Luck favors the prepared mind, so the saying goes. In my book that means working on the being prepared and getting ready to welcome opportunity — without making too firm of a plan.
This is especially useful in times of great uncertainty. It's how you keep your independent nature alive and thinking. Which means putting more effort and focus on the decision making part.
Results may or may not be there. And with change being so rapid, the next opportunity will likely look very different than the last one.
Your ability to deliver is based upon how you approach the challenge more than the results you netted in the past. This is true of individuals and organizations. The ability to keep better promises hinges on all that goes into making and keeping one in the first place.
Two variables in making better decisions:
1. Finding the meaningful angle — that which gives back strength and helps build resilience in pursuing mastery of a domain, thus creating endurance to be creative with experimentation of new models.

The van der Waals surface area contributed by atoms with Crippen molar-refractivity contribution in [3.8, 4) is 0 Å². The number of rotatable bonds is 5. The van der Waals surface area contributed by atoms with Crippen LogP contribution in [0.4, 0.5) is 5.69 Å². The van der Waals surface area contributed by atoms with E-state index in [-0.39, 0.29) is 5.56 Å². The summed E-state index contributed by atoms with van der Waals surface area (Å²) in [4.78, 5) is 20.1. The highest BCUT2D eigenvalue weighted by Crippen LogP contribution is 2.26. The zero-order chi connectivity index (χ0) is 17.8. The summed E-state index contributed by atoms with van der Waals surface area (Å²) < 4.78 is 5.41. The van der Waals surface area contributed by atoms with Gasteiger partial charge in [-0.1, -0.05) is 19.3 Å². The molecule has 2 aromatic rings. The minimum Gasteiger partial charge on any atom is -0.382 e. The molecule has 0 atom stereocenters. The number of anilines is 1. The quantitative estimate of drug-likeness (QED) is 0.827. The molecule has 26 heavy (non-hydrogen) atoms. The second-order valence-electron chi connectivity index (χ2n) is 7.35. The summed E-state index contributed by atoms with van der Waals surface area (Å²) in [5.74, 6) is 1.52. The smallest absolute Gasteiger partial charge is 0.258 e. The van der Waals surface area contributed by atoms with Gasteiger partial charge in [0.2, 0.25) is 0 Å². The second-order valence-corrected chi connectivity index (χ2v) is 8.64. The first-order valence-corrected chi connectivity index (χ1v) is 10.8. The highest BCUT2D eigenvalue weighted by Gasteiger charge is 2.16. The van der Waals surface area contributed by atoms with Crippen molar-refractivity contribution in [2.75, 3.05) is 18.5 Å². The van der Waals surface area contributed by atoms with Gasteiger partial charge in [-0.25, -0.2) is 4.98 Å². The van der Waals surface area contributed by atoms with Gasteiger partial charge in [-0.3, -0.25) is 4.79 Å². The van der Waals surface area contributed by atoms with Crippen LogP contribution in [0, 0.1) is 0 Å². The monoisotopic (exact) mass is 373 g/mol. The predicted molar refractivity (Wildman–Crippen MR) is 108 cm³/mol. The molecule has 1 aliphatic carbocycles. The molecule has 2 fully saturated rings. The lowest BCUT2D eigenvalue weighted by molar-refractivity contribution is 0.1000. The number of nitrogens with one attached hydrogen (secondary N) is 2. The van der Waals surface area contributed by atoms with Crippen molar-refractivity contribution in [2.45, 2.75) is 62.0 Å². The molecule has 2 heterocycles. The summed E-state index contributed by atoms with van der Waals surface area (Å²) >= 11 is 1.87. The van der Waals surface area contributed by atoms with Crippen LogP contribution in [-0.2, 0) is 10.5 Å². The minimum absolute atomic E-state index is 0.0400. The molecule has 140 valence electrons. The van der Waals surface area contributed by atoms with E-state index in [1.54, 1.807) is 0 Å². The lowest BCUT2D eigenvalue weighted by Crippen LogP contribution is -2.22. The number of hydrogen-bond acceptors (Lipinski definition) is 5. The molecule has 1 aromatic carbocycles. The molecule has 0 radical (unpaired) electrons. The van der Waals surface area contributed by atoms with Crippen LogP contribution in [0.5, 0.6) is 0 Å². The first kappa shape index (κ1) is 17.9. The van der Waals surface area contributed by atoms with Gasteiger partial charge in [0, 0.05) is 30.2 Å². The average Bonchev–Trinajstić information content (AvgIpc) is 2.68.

2. Staying the course — we often give up too soon, or a moment before it works. It's uncanny, and we see it more clearly as we progress in our careers… when we look back! Look forward instead.
When what you're doing or communicating is not working, break it down in smaller pieces to test/learn which part is the issue — is it the thing itself, or do you need to talk about it more simply?
The specifics are up to you. What works for me may be a terrible idea for someone else. However, here's a list of tools to create better habits you may want to test.
Better habits make room for thinking more clearly, they free mental RAM. So you can focus it on your decision-making skills.
Valeria is an experienced listener. She designs service and product experiences to help businesses rediscover
the value of promises and its effect on relationships and
culture. She is also frequent speaker at
conferences and companies on a variety of topics. To book her to speak click here.